Quality of Service Parameters

The Quality of Service (QoS) parameters are really just a collective term for all the different configurable elements of the IIS system that can be used to improve performance, particularly on a site-by-site basis.

The idea of the QoS system is to enable you to allot specific applications and Web sites with a set of service parameters. For example, if your server hosts a number of Web sites, you might want to tailor your performance parameters to give specific service levels and priorities to a given site so that you can provide a service level of quality.

This involves fine-tuning the various systems so that you can allocate the site specific amounts of CPU time (or even specific CPUs), memory, and bandwidth.

IIS 6 has collected a number of new and existing configurable elements to produce the list of QoS parameters. They are

  • Limiting Connections

  • Setting Connection Timeouts

  • Utilizing HTTP Compression

  • Throttling Bandwidth

  • Enabling HTTP Keep-alives

  • Enabling CPU Monitoring

  • Configuring Application Pool Queue Length Limits

Some of this isn't new?many of these items were available in past versions of IIS. What is new is how some of these items are configured (including new parameters) and how this affects processing as a whole. Information about these areas is given next?with links to additional information or chapters where appropriate.

Limiting Connections

You've been able to limit the number of simultaneous connections in IIS 4, IIS 5, and now in IIS 6. The purpose of the connection limit is to prevent your machine from being bombarded by hundreds or thousands of connections?each of which must be processed. Setting the limit to high or not enabling it can lead to your machine being swamped. Setting it too low might reject users whose requests could be processed.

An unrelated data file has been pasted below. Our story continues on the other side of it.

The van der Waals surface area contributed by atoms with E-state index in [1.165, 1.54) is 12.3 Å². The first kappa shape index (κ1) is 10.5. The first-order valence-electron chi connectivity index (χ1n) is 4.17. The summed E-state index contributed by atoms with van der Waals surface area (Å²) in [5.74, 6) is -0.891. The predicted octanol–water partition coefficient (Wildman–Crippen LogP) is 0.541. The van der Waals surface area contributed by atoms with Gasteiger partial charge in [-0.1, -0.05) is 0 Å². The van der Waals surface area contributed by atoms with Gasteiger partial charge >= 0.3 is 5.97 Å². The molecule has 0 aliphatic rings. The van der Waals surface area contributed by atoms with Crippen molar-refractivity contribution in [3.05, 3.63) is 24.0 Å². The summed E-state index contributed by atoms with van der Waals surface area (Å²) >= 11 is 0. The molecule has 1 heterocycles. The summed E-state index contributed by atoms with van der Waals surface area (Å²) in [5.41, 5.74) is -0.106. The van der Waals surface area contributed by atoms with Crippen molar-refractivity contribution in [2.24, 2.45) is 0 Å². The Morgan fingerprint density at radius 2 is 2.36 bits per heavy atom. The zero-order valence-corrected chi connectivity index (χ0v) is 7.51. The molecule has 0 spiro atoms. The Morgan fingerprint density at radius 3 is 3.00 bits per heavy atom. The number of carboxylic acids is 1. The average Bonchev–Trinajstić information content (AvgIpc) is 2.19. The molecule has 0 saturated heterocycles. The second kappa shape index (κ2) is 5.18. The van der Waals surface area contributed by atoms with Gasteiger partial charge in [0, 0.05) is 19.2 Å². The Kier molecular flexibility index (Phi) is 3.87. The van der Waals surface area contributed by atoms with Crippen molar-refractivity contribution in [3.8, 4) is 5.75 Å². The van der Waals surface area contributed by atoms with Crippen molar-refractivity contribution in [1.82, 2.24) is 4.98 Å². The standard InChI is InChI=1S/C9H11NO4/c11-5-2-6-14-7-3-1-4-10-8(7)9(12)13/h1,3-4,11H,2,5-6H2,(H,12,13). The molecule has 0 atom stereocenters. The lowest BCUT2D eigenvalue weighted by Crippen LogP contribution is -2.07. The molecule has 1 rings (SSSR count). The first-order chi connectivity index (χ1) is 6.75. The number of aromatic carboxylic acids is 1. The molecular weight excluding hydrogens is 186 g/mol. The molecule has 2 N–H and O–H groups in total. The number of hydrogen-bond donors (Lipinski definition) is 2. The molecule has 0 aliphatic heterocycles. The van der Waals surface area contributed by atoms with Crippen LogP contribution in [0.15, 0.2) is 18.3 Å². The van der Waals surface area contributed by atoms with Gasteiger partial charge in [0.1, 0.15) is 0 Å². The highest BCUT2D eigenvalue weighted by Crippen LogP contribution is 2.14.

In a QoS environment, we can use the connection throttling to limit connectivity to individual sites while giving higher unlimited connection limits to other more important sites.

To limit the number of connections

  1. Open the properties for the Web Sites to set global properties or the properties for a specific Web site to limit the settings to just one site.

  2. Change to the Performance tab.

  3. Click the Connections Limited To option and adjust the number to the limit you desire.

You can also limit by bandwidth, which is covered later in this section.

Setting Connection Timeouts

Connection timeouts help you control your resources by freeing up connections that might otherwise have died or failed during communication. These failed connections use up slots that could be employed for genuine requests and responses.

The default setting of 120 seconds is quite long. Setting a value of 15 or 30 seconds might be more appropriate. Set the value too low, and the connection might be dropped before the request or the response has been completed, even on a perfect connection.